The thrill of the chase

Last updated 18:02 26/07/2011

Thar she blows: A whale spotting guide

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Whale Survey: From killers to conservationists

Killers to conservationists Humpback survey counts record numbers A whale of a family tale The thrill of the chase Whale hunters back on new mission

Chasing a whale can only be described as a nerve-wracking experience.

It's not fear that creates the nerves, however, but an extreme sense of anticipation.

The hours of searching endless blue water, scouring the waves for the smallest sign while not really knowing what to hope for.

Wondering, when we see one - will it disappear? Will we be in time to catch it? Was it even there?

And then, the nail-biting wait as we travel closer, willing the boat forward faster and faster while it seems only to creep at snail speed.

The whale - a humpback and the first I would see at close quarters - had been sighted as part of the annual survey on Arapawa Island in June.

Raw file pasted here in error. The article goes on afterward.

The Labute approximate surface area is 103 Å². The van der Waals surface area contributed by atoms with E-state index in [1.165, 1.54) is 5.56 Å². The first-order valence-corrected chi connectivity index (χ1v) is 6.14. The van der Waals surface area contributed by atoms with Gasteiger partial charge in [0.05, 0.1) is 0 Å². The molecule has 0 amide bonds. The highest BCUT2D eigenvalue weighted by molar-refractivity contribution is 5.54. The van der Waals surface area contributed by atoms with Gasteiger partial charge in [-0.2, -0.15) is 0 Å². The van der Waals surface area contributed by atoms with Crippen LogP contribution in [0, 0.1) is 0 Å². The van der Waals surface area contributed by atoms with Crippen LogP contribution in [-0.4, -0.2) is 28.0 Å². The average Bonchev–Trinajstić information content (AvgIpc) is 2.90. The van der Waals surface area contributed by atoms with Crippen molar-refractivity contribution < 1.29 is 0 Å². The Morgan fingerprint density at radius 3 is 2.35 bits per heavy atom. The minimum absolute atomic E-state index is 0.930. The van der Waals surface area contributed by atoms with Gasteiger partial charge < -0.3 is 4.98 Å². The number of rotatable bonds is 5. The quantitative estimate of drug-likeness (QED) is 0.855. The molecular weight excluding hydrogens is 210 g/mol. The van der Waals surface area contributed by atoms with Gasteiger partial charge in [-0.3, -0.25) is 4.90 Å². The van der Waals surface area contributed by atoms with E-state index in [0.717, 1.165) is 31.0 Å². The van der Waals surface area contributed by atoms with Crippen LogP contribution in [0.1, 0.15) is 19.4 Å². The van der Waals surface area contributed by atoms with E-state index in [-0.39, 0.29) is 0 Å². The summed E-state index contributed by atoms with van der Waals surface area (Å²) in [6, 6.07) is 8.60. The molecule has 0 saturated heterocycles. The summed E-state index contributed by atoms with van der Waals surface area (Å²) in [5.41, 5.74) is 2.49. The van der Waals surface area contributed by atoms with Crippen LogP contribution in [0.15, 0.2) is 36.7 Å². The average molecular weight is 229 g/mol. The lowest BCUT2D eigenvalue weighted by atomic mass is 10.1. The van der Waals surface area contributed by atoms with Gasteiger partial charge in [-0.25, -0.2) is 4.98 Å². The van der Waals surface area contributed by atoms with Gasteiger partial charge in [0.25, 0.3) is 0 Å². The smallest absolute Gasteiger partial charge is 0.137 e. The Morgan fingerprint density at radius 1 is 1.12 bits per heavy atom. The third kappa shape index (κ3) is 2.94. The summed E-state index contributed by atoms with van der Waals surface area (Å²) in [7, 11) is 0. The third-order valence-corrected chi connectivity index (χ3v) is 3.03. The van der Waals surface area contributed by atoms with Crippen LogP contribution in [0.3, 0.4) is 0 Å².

Researchers had gathered, as they do each winter, to count the number of whales migrating through Cook Strait.

After the humpback was spotted from atop the hill, we followed the Department of Conservation boat into the strait to see the whale on its journey north.

As the boat drew closer, I craned my neck out the window, scanning across the waves for what I imagined a whale would look like.

But my imagination - even with the help of TV - did not prepare me for the real thing.

I heard the humpback first, as it spouted a jet of water with a great hiss of air, like a thousand Coke bottles being opened at once.

Next, a great grey curve appeared, coasting gently out of the water with barely a ripple. The whale's long, long back seemed to go on endlessly as it breached.

I had thought that amid the choppy waves and lurching boat, it would be difficult to get near to the whale, but we were able to get as close as we liked.

More than once, the whale surfaced right next to us, giving an impression of its vast size and human-like intelligence.

Though it could have easily smashed the boats to bits, it stayed away, even dodging us when we veered off course.

We stopped following the whale when - at last - it flicked up its tail and we could see the light-coloured underside and dark-edged individual markings.

As the water cascaded from its flukes, it seemed like it was waving goodbye.

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